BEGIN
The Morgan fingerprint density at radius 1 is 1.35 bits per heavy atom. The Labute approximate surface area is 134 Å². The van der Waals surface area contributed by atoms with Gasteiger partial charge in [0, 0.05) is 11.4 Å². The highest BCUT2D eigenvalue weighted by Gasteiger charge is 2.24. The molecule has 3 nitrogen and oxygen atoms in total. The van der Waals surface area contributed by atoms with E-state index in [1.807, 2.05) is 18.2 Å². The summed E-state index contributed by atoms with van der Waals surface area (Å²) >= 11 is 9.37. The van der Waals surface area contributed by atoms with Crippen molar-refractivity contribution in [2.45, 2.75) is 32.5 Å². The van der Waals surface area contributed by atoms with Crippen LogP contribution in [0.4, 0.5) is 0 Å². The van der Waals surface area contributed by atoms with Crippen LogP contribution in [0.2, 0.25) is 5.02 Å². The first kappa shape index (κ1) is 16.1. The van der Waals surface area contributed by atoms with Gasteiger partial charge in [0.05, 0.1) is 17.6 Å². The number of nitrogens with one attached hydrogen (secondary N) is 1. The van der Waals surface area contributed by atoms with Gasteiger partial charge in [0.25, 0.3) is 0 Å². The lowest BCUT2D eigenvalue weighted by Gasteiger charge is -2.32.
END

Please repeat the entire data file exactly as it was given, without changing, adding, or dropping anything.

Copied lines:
The Morgan fingerprint density at radius 1 is 1.35 bits per heavy atom. The Labute approximate surface area is 134 Å². The van der Waals surface area contributed by atoms with Gasteiger partial charge in [0, 0.05) is 11.4 Å². The highest BCUT2D eigenvalue weighted by Gasteiger charge is 2.24. The molecule has 3 nitrogen and oxygen atoms in total. The van der Waals surface area contributed by atoms with E-state index in [1.807, 2.05) is 18.2 Å². The summed E-state index contributed by atoms with van der Waals surface area (Å²) >= 11 is 9.37. The van der Waals surface area contributed by atoms with Crippen molar-refractivity contribution in [2.45, 2.75) is 32.5 Å². The van der Waals surface area contributed by atoms with Crippen LogP contribution in [0.4, 0.5) is 0 Å². The van der Waals surface area contributed by atoms with Crippen LogP contribution in [0.2, 0.25) is 5.02 Å². The first kappa shape index (κ1) is 16.1. The van der Waals surface area contributed by atoms with Gasteiger partial charge in [0.05, 0.1) is 17.6 Å². The number of nitrogens with one attached hydrogen (secondary N) is 1. The van der Waals surface area contributed by atoms with Gasteiger partial charge in [0.25, 0.3) is 0 Å². The lowest BCUT2D eigenvalue weighted by Gasteiger charge is -2.32.